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Take the Plunge for Multiple Sclerosis
July 17, 2015

Be thrilled by the sight of canine lifesavers in action at Portishead Quay Marina on Saturday 12th September, as a group of Newfoundland dogs jump into the Marina to put their famous life-saving skills to the test, and you could get involved.

We've teamed up with Newfound Friends to offer you the unique fundraising experience of a lifetime. You'll be whisked away from the Portishead Marina by boat and then jump into the water ready for your life saving experience. A Newfoundland dog will then be released to rescue you holding onto your life jacket and swimming you back to safety.  With a typical bodyweight of around 75-90 kilos, a double waterproof coat and a full set of webbed feet, these gentle giants are as much at home in the water as they are on dry land and their life saving skills have been commended by The Royal Life Saving Society. 

We're looking for 30 adventurous people to be rescued from the Marina by the canine lifeguards while raising vital funds for The West of England MS Therapy centre. There is a £10 registration fee and we ask that you raise a minimum of £150 in sponsorship. For those who don't fancy getting wet there will still be plenty to do with activities for the children and local stalls. Dog lovers will also be in for a treat as for the first time we will be hosting a fun dog show and agility display that your four-legged friends can get involved in.

Join us for a fantastic family day out at the Portishead Quay Marina and help us raise vital funds for the charity.

 
 
Six mountain ascents in a day for Loonies Club 'oldest British cyclist' title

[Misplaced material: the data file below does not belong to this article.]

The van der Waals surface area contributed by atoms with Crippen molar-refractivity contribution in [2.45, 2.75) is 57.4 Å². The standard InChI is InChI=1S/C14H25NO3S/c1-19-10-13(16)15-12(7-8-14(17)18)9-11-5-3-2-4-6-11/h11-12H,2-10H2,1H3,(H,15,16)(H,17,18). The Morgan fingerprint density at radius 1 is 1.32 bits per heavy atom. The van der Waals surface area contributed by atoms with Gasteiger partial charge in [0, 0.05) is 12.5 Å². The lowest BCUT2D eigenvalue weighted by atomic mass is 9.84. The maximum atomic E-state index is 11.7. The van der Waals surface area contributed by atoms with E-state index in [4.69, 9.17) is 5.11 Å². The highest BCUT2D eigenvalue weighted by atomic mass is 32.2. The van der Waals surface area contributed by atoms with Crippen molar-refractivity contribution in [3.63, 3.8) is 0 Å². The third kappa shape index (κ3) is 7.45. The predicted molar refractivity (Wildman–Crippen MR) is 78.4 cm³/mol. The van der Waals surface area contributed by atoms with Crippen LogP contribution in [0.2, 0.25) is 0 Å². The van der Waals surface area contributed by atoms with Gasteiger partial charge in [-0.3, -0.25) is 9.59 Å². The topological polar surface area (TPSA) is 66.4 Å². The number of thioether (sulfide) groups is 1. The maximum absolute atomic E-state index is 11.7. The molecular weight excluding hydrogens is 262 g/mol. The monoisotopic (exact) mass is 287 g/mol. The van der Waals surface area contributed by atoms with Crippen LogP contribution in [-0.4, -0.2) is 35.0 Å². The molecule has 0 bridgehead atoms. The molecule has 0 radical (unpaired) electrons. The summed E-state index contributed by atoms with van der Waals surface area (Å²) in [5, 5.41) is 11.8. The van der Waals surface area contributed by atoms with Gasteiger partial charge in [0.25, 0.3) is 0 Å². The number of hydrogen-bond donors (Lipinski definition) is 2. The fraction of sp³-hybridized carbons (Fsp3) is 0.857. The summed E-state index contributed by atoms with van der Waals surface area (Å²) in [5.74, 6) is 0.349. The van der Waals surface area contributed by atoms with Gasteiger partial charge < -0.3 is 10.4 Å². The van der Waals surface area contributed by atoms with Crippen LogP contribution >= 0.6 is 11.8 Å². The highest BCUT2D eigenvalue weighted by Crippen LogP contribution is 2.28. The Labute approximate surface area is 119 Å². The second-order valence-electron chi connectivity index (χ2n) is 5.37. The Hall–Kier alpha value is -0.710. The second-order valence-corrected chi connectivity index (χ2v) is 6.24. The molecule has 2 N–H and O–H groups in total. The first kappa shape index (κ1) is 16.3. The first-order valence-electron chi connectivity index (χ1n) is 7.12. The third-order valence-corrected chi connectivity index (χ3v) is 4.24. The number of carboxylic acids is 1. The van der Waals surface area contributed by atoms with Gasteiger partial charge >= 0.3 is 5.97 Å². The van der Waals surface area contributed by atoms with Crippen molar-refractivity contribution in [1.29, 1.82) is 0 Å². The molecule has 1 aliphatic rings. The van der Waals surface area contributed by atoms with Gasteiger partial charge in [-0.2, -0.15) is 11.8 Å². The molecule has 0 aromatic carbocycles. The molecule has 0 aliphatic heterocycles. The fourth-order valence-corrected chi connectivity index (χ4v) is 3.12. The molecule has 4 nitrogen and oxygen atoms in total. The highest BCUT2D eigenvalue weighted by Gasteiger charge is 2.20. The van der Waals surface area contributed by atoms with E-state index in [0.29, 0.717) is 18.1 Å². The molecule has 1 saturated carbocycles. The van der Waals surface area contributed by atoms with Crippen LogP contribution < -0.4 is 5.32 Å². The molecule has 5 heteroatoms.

May 18, 2015

A West of England MS Therapy Centre supporter plans to be the oldest British cyclist to ride six times in one day up one of cycling’s most gruelling European mountains. The ride will total 274 km (170 miles) and 8,800 m (28,871 ft) of vertical ascent – only 40 m lower than climbing Everest.

The Centre supporter, 52-year-old amateur cyclist Simon Morgan, faces the challenge of cycling six times up one of the most formidable Tour de France climbs, Mont Ventoux, on 6 July 2015. If he completes this challenge, Simon will become a member of the Mont Ventoux Loonies Club (Club Des Cingles Du Mont-Ventoux). If successful, he will become a member of the select Bicinglette group, which currently totals 103 riders of whom 13 are British.

Simon plans to raise £10,000 for the West of England MS Therapy Centre from his challenge. The Centre provides support and therapy that helps alleviate his close friend’s painful multiple sclerosis (MS) symptoms. Simon’s friend is centre member Roger Forbes, whose life runs parallel to his in many ways – living in the same village and having children of the same ages. Simon’s commitment to raising funds for the Centre has been further reinforced following another close friend’s recent diagnosis of MS.